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Journal Article

Twisted signatures of GC-biased gene conversion embedded in an evolutionary stable karyotype

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http://pubman.mpdl.mpg.de/cone/persons/resource/persons50074

Arndt,  Peter F.
Evolutionary Genomics (Peter Arndt), Dept. of Computational Molecular Biology (Head: Martin Vingron), Max Planck Institute for Molecular Genetics, Max Planck Society;

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Mugal et al.pdf
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Citation

Mugal, C. F., Arndt, P. F., & Ellegren, H. (2013). Twisted signatures of GC-biased gene conversion embedded in an evolutionary stable karyotype. Molecular Biology and Evolution, 30(7), 1700-1712. doi:10.1093/molbev/mst067.


Cite as: http://hdl.handle.net/11858/00-001M-0000-0014-7C01-6
Abstract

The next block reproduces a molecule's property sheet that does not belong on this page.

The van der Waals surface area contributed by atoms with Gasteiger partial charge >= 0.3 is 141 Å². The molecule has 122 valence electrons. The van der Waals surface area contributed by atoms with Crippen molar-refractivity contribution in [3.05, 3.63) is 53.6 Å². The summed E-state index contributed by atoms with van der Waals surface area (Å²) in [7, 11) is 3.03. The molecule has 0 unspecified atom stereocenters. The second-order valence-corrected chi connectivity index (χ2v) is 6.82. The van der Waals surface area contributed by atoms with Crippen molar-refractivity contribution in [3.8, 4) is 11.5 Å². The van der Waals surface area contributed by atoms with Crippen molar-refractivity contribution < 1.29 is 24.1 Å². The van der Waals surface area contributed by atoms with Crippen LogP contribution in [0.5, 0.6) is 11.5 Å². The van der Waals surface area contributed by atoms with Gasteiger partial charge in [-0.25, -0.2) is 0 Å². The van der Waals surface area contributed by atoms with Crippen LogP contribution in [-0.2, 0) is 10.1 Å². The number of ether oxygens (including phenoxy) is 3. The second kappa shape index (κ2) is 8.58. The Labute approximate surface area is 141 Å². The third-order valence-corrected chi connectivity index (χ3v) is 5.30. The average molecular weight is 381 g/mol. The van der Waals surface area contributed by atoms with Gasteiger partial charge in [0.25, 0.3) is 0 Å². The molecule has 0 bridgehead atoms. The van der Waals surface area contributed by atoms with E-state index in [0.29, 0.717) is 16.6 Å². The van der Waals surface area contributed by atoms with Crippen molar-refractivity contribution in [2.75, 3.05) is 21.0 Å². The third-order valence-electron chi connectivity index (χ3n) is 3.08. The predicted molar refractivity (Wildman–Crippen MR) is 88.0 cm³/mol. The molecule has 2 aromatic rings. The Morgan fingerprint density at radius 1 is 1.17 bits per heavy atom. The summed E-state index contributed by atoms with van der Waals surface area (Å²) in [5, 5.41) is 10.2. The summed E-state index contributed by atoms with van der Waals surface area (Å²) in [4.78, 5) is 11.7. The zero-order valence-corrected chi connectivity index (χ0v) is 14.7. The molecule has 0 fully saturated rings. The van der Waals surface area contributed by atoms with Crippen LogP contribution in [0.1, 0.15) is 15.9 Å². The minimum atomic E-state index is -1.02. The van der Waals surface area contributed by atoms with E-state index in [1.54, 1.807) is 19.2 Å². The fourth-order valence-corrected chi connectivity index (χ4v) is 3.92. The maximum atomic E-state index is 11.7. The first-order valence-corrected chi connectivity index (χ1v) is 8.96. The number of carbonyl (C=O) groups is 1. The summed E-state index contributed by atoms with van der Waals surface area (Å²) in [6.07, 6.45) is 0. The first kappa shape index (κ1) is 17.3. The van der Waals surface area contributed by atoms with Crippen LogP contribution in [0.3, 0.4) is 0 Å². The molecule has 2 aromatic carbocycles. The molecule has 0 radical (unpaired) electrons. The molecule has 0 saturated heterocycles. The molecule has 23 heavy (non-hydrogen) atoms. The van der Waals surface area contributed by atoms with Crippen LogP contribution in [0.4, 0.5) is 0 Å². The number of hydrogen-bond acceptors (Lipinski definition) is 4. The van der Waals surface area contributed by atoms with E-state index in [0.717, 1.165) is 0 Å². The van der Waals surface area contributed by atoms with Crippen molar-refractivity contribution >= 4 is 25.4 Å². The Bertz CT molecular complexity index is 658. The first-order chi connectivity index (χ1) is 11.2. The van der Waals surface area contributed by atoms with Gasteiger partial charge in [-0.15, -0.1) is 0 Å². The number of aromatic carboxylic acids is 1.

The genomes of many vertebrates show a characteristic heterogeneous distribution of GC content, the so-called GC isochore structure. The origin of isochores has been explained via the mechanism of GC-biased gene conversion (gBGC). However, although the isochore structure is declining in many mammalian genomes, the heterogeneity in GC content is being reinforced in the avian genome. Despite this discrepancy, which remains unexplained, examinations of individual substitution frequencies in mammals and birds are both consistent with the gBGC model of isochore evolution. On the other hand, a negative correlation between substitution and recombination rate found in the chicken genome is inconsistent with the gBGC model. It should therefore be important to consider along with gBGC other consequences of recombination on the origin and fate of mutations, as well as to account for relationships between recombination rate and other genomic features. We therefore developed an analytical model to describe the substitution patterns found in the chicken genome, and further investigated the relationships between substitution patterns and several genomic features in a rigorous statistical framework. Our analysis indicates that GC content itself, either directly or indirectly via interrelations to other genomic features, has an impact on the substitution pattern. Further, we suggest that this phenomenon is particularly visible in avian genomes due to their unusually low rate of chromosomal evolution. Because of this, interrelations between GC content and other genomic features are being reinforced, and are as such more pronounced in avian genomes as compared with other vertebrate genomes with a less stable karyotype.